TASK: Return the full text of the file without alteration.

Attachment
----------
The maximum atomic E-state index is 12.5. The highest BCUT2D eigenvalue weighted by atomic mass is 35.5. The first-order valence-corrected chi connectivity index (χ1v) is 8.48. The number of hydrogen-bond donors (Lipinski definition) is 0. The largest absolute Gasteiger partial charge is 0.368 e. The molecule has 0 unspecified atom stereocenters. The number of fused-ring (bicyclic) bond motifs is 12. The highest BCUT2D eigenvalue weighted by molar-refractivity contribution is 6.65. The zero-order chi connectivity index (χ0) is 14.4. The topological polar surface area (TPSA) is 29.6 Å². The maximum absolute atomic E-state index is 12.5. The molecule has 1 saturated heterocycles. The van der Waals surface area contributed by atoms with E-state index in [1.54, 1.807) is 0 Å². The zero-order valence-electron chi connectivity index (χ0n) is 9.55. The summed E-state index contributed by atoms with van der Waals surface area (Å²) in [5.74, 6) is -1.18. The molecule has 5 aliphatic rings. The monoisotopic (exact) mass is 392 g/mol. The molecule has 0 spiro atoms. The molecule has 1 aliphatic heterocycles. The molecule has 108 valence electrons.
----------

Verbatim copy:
The maximum atomic E-state index is 12.5. The highest BCUT2D eigenvalue weighted by atomic mass is 35.5. The first-order valence-corrected chi connectivity index (χ1v) is 8.48. The number of hydrogen-bond donors (Lipinski definition) is 0. The largest absolute Gasteiger partial charge is 0.368 e. The molecule has 0 unspecified atom stereocenters. The number of fused-ring (bicyclic) bond motifs is 12. The highest BCUT2D eigenvalue weighted by molar-refractivity contribution is 6.65. The zero-order chi connectivity index (χ0) is 14.4. The topological polar surface area (TPSA) is 29.6 Å². The maximum absolute atomic E-state index is 12.5. The molecule has 1 saturated heterocycles. The van der Waals surface area contributed by atoms with E-state index in [1.54, 1.807) is 0 Å². The zero-order valence-electron chi connectivity index (χ0n) is 9.55. The summed E-state index contributed by atoms with van der Waals surface area (Å²) in [5.74, 6) is -1.18. The molecule has 5 aliphatic rings. The monoisotopic (exact) mass is 392 g/mol. The molecule has 0 spiro atoms. The molecule has 1 aliphatic heterocycles. The molecule has 108 valence electrons.